The most noticeable thing on this initial day of coach/player work on the field: The tangible evidence of the larger coaching staff. When players are working with individual units, they had smaller groups thanks to the extra coaches. That was Head Coach Bruce Arians’ plan all along (and there is Arians below checking out his team). Arians wanted more coaches so that it was easier to teach (and with my wife being a teacher, I understand the desire for smaller class sizes). That extended on to the field when assistant offensive line coach Larry Zierlein worked with the edge blockers (tight ends and tackles) while offensive coordinator Harold Goodwin worked with the centers and guards. Or linebackers coach Mike Caldwell working the inside linebackers with outside linebackers coach James Bettcher working with that group.
The crowd was also good. This is all voluntary remember — including next week’s minicamp — but the Cardinals had almost everyone on hand. A story on the homepage and a photo gallery coming later today.
Tags: Bruce Arians, coaching staff, Harold Goodwin, James Bettcher, Larry Zierlein, Mike Caldwell, offseason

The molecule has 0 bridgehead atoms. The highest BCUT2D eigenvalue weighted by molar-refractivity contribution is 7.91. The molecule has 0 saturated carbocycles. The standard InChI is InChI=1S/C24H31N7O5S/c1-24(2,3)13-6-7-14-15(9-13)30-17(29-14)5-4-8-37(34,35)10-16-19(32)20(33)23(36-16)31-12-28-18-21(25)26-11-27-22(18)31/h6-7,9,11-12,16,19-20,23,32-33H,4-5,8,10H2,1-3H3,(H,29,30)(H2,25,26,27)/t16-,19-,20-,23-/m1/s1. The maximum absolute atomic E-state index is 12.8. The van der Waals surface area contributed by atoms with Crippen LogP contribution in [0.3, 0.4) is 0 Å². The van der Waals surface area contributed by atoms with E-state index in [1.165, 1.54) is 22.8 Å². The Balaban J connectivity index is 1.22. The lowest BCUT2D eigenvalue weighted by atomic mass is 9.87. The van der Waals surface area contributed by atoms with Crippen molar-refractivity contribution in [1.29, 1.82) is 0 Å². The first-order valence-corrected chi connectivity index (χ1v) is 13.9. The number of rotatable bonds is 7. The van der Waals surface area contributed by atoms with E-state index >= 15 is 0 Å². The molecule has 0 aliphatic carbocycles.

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The Cardinals finally released a list of their new coaching staff Tuesday. They had already announced, after the hiring of head coach Bruce Arians, the addition of assistant head coach/offense Tom Moore, offensive coordinator Harold Goodwin and defensive coordinator Todd Bowles. Now comes 13 new names, along with keeping four holdover coaches:
– Special teams coordinator: Amos Jones (last job, special teams coach, Pittsburgh Steelers)
– Quarterbacks: Freddie Kitchens
– Wide receivers: Darryl Drake (receivers coach, Chicago Bears)
– Running backs: Stump Mitchell (head coach, Southern University)
– Tight ends: Rick Christophel (head coach, Austin Peay)
– Assistant tight ends, assistant special teams: Steve Heiden (tight ends coach, Concordia University)